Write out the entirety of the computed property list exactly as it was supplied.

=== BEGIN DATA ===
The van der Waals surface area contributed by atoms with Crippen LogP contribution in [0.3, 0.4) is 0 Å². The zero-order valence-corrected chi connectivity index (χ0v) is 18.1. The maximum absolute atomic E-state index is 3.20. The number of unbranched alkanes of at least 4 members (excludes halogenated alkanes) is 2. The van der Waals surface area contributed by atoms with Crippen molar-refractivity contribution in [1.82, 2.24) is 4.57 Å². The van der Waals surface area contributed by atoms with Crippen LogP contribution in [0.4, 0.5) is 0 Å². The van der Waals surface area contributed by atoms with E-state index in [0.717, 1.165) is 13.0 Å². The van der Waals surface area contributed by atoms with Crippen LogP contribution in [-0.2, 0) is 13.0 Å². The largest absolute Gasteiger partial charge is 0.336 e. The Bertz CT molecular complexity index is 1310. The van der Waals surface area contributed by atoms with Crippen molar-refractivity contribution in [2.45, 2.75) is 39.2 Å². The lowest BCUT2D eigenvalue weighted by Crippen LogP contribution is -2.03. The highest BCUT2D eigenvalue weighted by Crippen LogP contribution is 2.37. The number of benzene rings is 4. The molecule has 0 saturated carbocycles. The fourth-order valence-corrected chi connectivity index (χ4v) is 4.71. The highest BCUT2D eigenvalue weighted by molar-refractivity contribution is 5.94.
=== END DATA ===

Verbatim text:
The van der Waals surface area contributed by atoms with Crippen LogP contribution in [0.3, 0.4) is 0 Å². The zero-order valence-corrected chi connectivity index (χ0v) is 18.1. The maximum absolute atomic E-state index is 3.20. The number of unbranched alkanes of at least 4 members (excludes halogenated alkanes) is 2. The van der Waals surface area contributed by atoms with Crippen molar-refractivity contribution in [1.82, 2.24) is 4.57 Å². The van der Waals surface area contributed by atoms with Crippen LogP contribution in [0.4, 0.5) is 0 Å². The van der Waals surface area contributed by atoms with E-state index in [0.717, 1.165) is 13.0 Å². The van der Waals surface area contributed by atoms with Crippen LogP contribution in [-0.2, 0) is 13.0 Å². The largest absolute Gasteiger partial charge is 0.336 e. The Bertz CT molecular complexity index is 1310. The van der Waals surface area contributed by atoms with Crippen molar-refractivity contribution in [2.45, 2.75) is 39.2 Å². The lowest BCUT2D eigenvalue weighted by Crippen LogP contribution is -2.03. The highest BCUT2D eigenvalue weighted by Crippen LogP contribution is 2.37. The number of benzene rings is 4. The molecule has 0 saturated carbocycles. The fourth-order valence-corrected chi connectivity index (χ4v) is 4.71. The highest BCUT2D eigenvalue weighted by molar-refractivity contribution is 5.94.